Is Data Science Dead?

Is Data Science Dead?

We have all heard it, or read about it, or both. The data scientist is dying and there is little we can do to hold on to our cushy salaries, rock-star-like images, and inflated egos. Obviously, I am overstating things here for dramatic effect, but the message is still anxiety-provoking for many data science professionals who have begun to smell blood in their industrial waters as concepts like “citizen data scientist,” “democratization of analytics,” and “automated machine learning” are being thrown around by more and more executive teams. Such fears were stoked earlier this year when Matt Tucker’s article “The Death of the Data Scientist,” was published on Data Science Central and Justin Dickerson’s on LinkedIn, though neither were the first to make such a claim. But are data scientists as we know them today, truly a breed bound for extinction? In the remainder of this post, I explore this idea while offering an alternative perspective on what the future may look like for the current data science professional.

The Rise of the Machines

At its most fundamental level, the argument goes something like this; many of the activities of the data scientist are quantifiable or statistical in nature and are, as a result, automatable. Therefore, the better we can orchestrate statistical models together in an automated fashion the less need there is for a data scientist to be pulling on those levers that select, optimize, and deploy their data-driven insights. Indeed, companies and products such as DataRobot, Google’s AutoML, and the ever-expanding access to pre-trained, service-based data science models (Azure Cognitive Services, Google Ai Services, AWS, Watson) have made significant strides to achieve just that, an artificial data scientist.

From Rise to Ride

Despite this dire prognosis of a field that was always poorly defined anyway, those who claim the title of data scientist have nonetheless developed ample skill to evolve with the coming wave of artificial data science. Thus, we must replace our conjured-up images of the Skynets of the world rising to overthrow the last remaining strongholds of human data scientists, with images of explorers riding the hype-wave of artificial intelligence technologies that are fundamentally embedded with skills that only the human data scientist truly understands. To achieve such evolution, there are three areas the practicing data scientist must focus on and that the employer of the future must inspire; an ever evolving/expanding toolkit, the importance of the user experience, and the evangelism of a trade.

The Ever Evolving/Expanding Toolkit

If there is one thing that data scientists are good at, it’s catching a buzz (and a few new tools along the way). The concept of data science itself is a buzz term that many professionals with any statistical understanding in business attached to themselves in order to improve their marketability, and to good effect. Why should we expect the building wave of artificial intelligence to be any different? As the concept of data scientist has evolved, so too have the tools associated with it, and thus the professionals in this field have been caught in a constant race to remain relevant by exposing themselves to the newest tools being made available. Although the rate of change has been near to overwhelming, those who have survived and been able to demonstrate competence around the core functionality of these data science technologies are well poised to take advantage of the tools of artificial intelligence. Thus, the data scientists who learn to evolve will learn how to rebrand themselves as practitioners of artificial intelligence. But to be able to convince others of this rebrand, such professionals will need to continue to expand on their toolkits. Whereas the early 2000’s brought us Hadoop, NoSQL, IoT, Python’s scikit-learn, Tensorflow, and Spark the next generation will be leveraging Ai-as-a-Service, cloud computing, intelligent automation, and containerization for analytics. This means that data scientists must continue to learn how to leverage API calls, architect cloud environments that support data science, and deploy analytics to expose API endpoints.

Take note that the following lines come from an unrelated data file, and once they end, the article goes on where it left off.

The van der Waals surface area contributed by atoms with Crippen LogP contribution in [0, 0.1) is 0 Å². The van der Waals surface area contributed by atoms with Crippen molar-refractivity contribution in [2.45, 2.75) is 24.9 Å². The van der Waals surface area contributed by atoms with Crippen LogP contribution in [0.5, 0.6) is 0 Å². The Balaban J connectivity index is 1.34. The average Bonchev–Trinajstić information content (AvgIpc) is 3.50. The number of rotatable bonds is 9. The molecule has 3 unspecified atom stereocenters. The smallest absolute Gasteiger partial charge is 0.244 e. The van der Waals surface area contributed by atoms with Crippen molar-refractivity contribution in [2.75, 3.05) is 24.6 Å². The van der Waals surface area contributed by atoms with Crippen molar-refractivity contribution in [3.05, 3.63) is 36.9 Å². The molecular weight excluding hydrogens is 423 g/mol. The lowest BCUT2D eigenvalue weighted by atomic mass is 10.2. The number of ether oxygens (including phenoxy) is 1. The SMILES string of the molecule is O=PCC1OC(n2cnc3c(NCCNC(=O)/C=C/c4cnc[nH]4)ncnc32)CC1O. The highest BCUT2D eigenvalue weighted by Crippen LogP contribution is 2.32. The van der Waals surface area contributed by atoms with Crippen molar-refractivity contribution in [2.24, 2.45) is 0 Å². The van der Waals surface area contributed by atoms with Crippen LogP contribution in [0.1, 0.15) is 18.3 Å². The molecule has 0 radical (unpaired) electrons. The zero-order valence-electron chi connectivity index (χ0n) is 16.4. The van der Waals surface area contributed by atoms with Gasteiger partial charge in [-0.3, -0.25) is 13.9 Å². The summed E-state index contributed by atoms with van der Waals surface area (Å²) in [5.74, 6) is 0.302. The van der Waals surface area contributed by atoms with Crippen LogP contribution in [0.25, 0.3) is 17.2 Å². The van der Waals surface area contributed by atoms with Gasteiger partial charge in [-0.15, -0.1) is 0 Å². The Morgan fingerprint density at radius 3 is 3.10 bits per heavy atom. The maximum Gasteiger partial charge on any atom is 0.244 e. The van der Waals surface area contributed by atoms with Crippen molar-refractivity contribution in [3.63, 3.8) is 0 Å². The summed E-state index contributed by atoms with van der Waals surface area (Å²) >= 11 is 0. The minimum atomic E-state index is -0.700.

The Importance of the User Experience

As you can see from above, statistical tools are not the only tools that will help data scientists to survive in this quickly changing landscape. Artificial intelligence is not merely statistical technologies but rather it is the embedding of those statistical technologies into user experiences. Thus, the savvy data science survivalist will identify opportunities to solve problems using embedded statistical analytics. Such efforts will require a greater understanding of software programming concepts, which the data scientist is already well-poised for through the acquisition of open source scripting tools, and the ability to work more closely with application development teams. There are many ways to tackle the user experience problem from both a technical as well as a theoretical (see our previous blog post as one example) perspective and what works will always depend on satisfying the user but the key is to identify strategies whereby statistical models improve the user experience. In this way data scientists will need to continue to evolve their approach to problem solving. Where once we focused on using cutting edge modeling techniques to extract insights from data, we now need to focus on their utility within an application.